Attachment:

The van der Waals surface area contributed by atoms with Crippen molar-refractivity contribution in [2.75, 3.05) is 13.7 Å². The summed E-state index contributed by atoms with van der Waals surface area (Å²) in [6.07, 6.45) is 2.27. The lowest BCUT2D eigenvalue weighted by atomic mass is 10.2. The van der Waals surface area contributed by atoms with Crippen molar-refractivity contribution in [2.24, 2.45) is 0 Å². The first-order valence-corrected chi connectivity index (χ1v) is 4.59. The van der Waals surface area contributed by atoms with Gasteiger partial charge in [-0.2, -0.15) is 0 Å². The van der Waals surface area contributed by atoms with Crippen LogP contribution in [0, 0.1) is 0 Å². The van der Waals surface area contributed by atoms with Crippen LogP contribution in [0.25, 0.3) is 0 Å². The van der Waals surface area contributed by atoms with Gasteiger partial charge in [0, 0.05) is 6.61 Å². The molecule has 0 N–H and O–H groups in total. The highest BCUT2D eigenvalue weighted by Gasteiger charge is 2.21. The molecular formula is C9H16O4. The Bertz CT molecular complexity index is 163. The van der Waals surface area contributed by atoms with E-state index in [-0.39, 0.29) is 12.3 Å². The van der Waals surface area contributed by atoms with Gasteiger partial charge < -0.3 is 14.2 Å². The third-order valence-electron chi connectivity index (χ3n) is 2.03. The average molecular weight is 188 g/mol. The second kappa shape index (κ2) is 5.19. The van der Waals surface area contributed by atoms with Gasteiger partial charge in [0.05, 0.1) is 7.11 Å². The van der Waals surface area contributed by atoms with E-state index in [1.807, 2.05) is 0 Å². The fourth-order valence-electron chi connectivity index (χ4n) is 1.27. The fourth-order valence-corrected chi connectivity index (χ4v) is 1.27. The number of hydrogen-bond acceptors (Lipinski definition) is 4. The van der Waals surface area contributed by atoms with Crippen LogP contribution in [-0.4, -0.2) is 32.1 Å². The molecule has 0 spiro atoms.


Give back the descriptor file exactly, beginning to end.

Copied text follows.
The van der Waals surface area contributed by atoms with Crippen molar-refractivity contribution in [2.75, 3.05) is 13.7 Å². The summed E-state index contributed by atoms with van der Waals surface area (Å²) in [6.07, 6.45) is 2.27. The lowest BCUT2D eigenvalue weighted by atomic mass is 10.2. The van der Waals surface area contributed by atoms with Crippen molar-refractivity contribution in [2.24, 2.45) is 0 Å². The first-order valence-corrected chi connectivity index (χ1v) is 4.59. The van der Waals surface area contributed by atoms with Gasteiger partial charge in [-0.2, -0.15) is 0 Å². The van der Waals surface area contributed by atoms with Crippen LogP contribution in [0, 0.1) is 0 Å². The van der Waals surface area contributed by atoms with Crippen LogP contribution in [0.25, 0.3) is 0 Å². The van der Waals surface area contributed by atoms with Gasteiger partial charge in [0, 0.05) is 6.61 Å². The molecule has 0 N–H and O–H groups in total. The highest BCUT2D eigenvalue weighted by Gasteiger charge is 2.21. The molecular formula is C9H16O4. The Bertz CT molecular complexity index is 163. The van der Waals surface area contributed by atoms with E-state index in [-0.39, 0.29) is 12.3 Å². The van der Waals surface area contributed by atoms with Gasteiger partial charge < -0.3 is 14.2 Å². The third-order valence-electron chi connectivity index (χ3n) is 2.03. The average molecular weight is 188 g/mol. The second kappa shape index (κ2) is 5.19. The van der Waals surface area contributed by atoms with Gasteiger partial charge in [0.05, 0.1) is 7.11 Å². The van der Waals surface area contributed by atoms with E-state index in [1.807, 2.05) is 0 Å². The fourth-order valence-electron chi connectivity index (χ4n) is 1.27. The fourth-order valence-corrected chi connectivity index (χ4v) is 1.27. The number of hydrogen-bond acceptors (Lipinski definition) is 4. The van der Waals surface area contributed by atoms with Crippen LogP contribution in [-0.4, -0.2) is 32.1 Å². The molecule has 0 spiro atoms.